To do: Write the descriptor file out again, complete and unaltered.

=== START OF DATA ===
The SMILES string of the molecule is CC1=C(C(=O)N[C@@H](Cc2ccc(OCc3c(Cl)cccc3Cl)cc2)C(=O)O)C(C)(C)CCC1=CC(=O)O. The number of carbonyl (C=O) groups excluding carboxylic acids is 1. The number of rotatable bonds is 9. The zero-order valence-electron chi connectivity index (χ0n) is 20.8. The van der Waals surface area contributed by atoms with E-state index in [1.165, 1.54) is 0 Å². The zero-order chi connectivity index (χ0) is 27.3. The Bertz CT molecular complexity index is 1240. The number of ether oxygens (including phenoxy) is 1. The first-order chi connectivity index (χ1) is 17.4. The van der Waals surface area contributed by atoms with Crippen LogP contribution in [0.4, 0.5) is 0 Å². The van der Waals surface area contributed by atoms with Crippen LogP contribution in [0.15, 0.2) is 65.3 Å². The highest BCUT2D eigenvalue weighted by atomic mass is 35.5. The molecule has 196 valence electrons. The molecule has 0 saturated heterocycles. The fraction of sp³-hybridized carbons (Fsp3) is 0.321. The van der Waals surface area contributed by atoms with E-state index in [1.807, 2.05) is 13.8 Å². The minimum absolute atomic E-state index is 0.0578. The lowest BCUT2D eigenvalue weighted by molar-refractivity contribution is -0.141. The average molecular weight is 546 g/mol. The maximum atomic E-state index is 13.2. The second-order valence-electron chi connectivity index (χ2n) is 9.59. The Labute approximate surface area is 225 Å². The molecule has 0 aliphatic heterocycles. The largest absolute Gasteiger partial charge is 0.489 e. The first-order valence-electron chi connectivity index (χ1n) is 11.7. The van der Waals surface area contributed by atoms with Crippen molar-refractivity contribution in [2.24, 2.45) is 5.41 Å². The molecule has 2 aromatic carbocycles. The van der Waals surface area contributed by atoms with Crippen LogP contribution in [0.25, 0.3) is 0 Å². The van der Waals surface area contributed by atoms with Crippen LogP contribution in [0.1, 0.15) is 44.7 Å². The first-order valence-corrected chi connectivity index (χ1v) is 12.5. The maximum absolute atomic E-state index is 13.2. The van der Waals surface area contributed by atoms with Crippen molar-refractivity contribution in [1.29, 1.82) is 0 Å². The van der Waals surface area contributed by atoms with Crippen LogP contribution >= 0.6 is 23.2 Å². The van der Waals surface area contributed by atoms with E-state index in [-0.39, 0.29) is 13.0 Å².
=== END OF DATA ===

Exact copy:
The SMILES string of the molecule is CC1=C(C(=O)N[C@@H](Cc2ccc(OCc3c(Cl)cccc3Cl)cc2)C(=O)O)C(C)(C)CCC1=CC(=O)O. The number of carbonyl (C=O) groups excluding carboxylic acids is 1. The number of rotatable bonds is 9. The zero-order valence-electron chi connectivity index (χ0n) is 20.8. The van der Waals surface area contributed by atoms with E-state index in [1.165, 1.54) is 0 Å². The zero-order chi connectivity index (χ0) is 27.3. The Bertz CT molecular complexity index is 1240. The number of ether oxygens (including phenoxy) is 1. The first-order chi connectivity index (χ1) is 17.4. The van der Waals surface area contributed by atoms with Crippen LogP contribution in [0.4, 0.5) is 0 Å². The van der Waals surface area contributed by atoms with Crippen LogP contribution in [0.15, 0.2) is 65.3 Å². The highest BCUT2D eigenvalue weighted by atomic mass is 35.5. The molecule has 196 valence electrons. The molecule has 0 saturated heterocycles. The fraction of sp³-hybridized carbons (Fsp3) is 0.321. The van der Waals surface area contributed by atoms with E-state index in [1.807, 2.05) is 13.8 Å². The minimum absolute atomic E-state index is 0.0578. The lowest BCUT2D eigenvalue weighted by molar-refractivity contribution is -0.141. The average molecular weight is 546 g/mol. The maximum atomic E-state index is 13.2. The second-order valence-electron chi connectivity index (χ2n) is 9.59. The Labute approximate surface area is 225 Å². The molecule has 0 aliphatic heterocycles. The largest absolute Gasteiger partial charge is 0.489 e. The first-order valence-electron chi connectivity index (χ1n) is 11.7. The van der Waals surface area contributed by atoms with Crippen molar-refractivity contribution in [2.24, 2.45) is 5.41 Å². The molecule has 2 aromatic carbocycles. The van der Waals surface area contributed by atoms with Crippen LogP contribution in [0.25, 0.3) is 0 Å². The van der Waals surface area contributed by atoms with Crippen LogP contribution in [0.1, 0.15) is 44.7 Å². The first-order valence-corrected chi connectivity index (χ1v) is 12.5. The maximum absolute atomic E-state index is 13.2. The van der Waals surface area contributed by atoms with Crippen molar-refractivity contribution in [1.29, 1.82) is 0 Å². The van der Waals surface area contributed by atoms with Crippen LogP contribution >= 0.6 is 23.2 Å². The van der Waals surface area contributed by atoms with E-state index in [-0.39, 0.29) is 13.0 Å².